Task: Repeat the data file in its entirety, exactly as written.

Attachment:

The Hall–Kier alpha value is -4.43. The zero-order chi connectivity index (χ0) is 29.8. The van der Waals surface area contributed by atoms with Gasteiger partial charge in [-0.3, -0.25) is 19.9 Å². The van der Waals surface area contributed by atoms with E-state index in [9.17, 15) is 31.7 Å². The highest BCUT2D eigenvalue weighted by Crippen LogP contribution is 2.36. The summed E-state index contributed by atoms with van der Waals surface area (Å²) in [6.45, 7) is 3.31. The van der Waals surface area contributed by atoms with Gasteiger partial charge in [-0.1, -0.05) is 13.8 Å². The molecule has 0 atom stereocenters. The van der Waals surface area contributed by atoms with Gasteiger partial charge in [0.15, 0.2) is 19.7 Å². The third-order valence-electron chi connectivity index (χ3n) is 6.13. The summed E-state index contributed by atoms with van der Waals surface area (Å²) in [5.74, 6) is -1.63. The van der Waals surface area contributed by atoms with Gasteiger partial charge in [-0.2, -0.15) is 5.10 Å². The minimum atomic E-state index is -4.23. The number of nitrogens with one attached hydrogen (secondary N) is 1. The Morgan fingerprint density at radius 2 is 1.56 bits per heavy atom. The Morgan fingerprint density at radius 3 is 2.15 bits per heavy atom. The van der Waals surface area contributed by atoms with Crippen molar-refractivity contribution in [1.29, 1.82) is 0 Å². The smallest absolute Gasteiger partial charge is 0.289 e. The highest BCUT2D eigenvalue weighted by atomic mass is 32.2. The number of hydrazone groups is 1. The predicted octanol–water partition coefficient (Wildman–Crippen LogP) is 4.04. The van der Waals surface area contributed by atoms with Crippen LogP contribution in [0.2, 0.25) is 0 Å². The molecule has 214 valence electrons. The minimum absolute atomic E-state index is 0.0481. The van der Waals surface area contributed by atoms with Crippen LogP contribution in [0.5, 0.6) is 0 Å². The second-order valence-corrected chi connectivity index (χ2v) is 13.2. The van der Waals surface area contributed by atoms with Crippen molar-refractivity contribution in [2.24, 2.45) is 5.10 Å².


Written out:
The Hall–Kier alpha value is -4.43. The zero-order chi connectivity index (χ0) is 29.8. The van der Waals surface area contributed by atoms with Gasteiger partial charge in [-0.3, -0.25) is 19.9 Å². The van der Waals surface area contributed by atoms with E-state index in [9.17, 15) is 31.7 Å². The highest BCUT2D eigenvalue weighted by Crippen LogP contribution is 2.36. The summed E-state index contributed by atoms with van der Waals surface area (Å²) in [6.45, 7) is 3.31. The van der Waals surface area contributed by atoms with Gasteiger partial charge in [-0.1, -0.05) is 13.8 Å². The molecule has 0 atom stereocenters. The van der Waals surface area contributed by atoms with Gasteiger partial charge in [0.15, 0.2) is 19.7 Å². The third-order valence-electron chi connectivity index (χ3n) is 6.13. The summed E-state index contributed by atoms with van der Waals surface area (Å²) in [5.74, 6) is -1.63. The van der Waals surface area contributed by atoms with Gasteiger partial charge in [-0.2, -0.15) is 5.10 Å². The minimum atomic E-state index is -4.23. The number of nitrogens with one attached hydrogen (secondary N) is 1. The Morgan fingerprint density at radius 2 is 1.56 bits per heavy atom. The Morgan fingerprint density at radius 3 is 2.15 bits per heavy atom. The van der Waals surface area contributed by atoms with Crippen molar-refractivity contribution in [1.29, 1.82) is 0 Å². The smallest absolute Gasteiger partial charge is 0.289 e. The highest BCUT2D eigenvalue weighted by atomic mass is 32.2. The number of hydrazone groups is 1. The predicted octanol–water partition coefficient (Wildman–Crippen LogP) is 4.04. The van der Waals surface area contributed by atoms with Crippen LogP contribution in [0.2, 0.25) is 0 Å². The molecule has 214 valence electrons. The minimum absolute atomic E-state index is 0.0481. The van der Waals surface area contributed by atoms with Crippen LogP contribution in [0.5, 0.6) is 0 Å². The second-order valence-corrected chi connectivity index (χ2v) is 13.2. The van der Waals surface area contributed by atoms with Crippen molar-refractivity contribution in [2.24, 2.45) is 5.10 Å².